Lesson For Uganda’s FDC From DRC

By Andrew Mwenda

President of Congo Joseph Kabila looks on during the closing news conference at the Francophone Summit in Montreux
President of Congo Joseph Kabila looks on during the closing news conference at the Francophone Summit in Montreux October 24, 2010. REUTERS/Denis Balibouse (SWITZERLAND – Tags: POLITICS)

Happy new year to everyone!

The other day, the opposition in DRC forced President Joseph Kabila to respect term limits on the presidency. He agreed step down end of the year. They achieved this by organizing a defiance campaign that lasted weeks and saw dozens killed. For the last 16 years Besigye had promised this outcome and consistently failed to deliver on it. Why?

FDC supporters keep writing long essays on all the obstacles M7 has put in place to stop them from getting into power. This childish argument misses the point that it is not M7’s job to make it easy for his opponents to remove him.

No one does that. Even God the almighty has not given his arch rival, the devil, any chance of success in the coming battle between the two. M7’s is exactly doing that which he is supposed to do – do everything possible to retain power.

ALSO READ || Why Besigye Must Go

Therefore it is simply childish and stupid for anyone in the opposition to expect any gifts from M7. The challenge of the opposition is to organize so effectively as to tear down M7’s obstacles.

But the opposition, most especially the largest opposition party in Uganda, FDC, has proven unable to perform this task and I want to argue that at the core of this problem is Kizza Besigye and the radical faction of the party that has taken over the FDC.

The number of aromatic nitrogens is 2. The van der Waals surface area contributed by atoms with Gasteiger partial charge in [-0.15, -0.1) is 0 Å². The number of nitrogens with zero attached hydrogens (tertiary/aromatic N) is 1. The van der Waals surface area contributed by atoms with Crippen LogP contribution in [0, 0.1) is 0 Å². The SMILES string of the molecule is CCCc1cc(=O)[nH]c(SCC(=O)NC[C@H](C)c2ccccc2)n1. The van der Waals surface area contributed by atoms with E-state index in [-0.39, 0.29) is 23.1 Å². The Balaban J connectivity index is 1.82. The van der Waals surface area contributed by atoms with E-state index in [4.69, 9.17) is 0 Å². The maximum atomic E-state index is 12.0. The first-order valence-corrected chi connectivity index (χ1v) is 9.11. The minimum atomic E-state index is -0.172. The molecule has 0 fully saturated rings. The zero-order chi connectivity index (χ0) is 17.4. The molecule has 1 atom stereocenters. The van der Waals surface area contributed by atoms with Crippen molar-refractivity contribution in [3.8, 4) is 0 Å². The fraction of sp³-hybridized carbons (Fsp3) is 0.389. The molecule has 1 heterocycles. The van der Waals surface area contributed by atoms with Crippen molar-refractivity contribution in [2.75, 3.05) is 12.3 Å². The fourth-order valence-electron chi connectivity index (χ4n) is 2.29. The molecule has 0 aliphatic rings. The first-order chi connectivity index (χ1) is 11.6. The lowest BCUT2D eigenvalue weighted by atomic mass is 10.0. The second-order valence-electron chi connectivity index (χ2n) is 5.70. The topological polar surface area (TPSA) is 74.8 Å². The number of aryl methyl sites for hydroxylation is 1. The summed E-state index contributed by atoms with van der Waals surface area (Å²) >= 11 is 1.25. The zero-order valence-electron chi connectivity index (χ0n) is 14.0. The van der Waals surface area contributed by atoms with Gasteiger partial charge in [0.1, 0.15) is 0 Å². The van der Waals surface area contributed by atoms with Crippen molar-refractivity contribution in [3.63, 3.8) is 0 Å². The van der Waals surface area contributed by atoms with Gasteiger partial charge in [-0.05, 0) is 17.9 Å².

This faction has stifled all debate in the party about alternative approaches to the struggle for change or reform in Uganda because to argue against Besigye is to attract the most ferocious and vile attacks on oneself.

As the radicals have taken control of the party, Besigye has increasingly become hostage to them. His continued support from them is based on his militancy and belligerence, a factor that leads him to use language and take actions that undermine any potential for engagement with govt to promote reform.

Besigye is afraid that if he shows any form of accommodation with M7, it will be seen by his radicals as capitulation. Thus Besigye is not against accommodation out of principle but out of convenience.

Ugandans must ask themselves the hard question: how can a party so radicalized as to be ferociously hostile to any form of criticism be a vehicle for democratic reform in our country?

Even moderate leaders of FDC need to ask themselves the question: is it necessary to continue in a party controlled by extremists ready to use anything to tear down criticism? Isn’t it time to quit and form a third force or even rejoin NRM?

The other day Abdul Katuntu criticized the defiance campaign only to become a victim of savage attack. Why is Amanya Mushega silent? Where is Augustine Ruzindana, Morris Ogenga Latigo, Ronald Reagan Okumu etc?

Seeing what has been happening to me over the last one week, everyone in FDC who harbored any desire to criticize the party’s radicals will think twice before daring. And I don’t think anyone can now dare. Only a miracle can save FDC from extremism.

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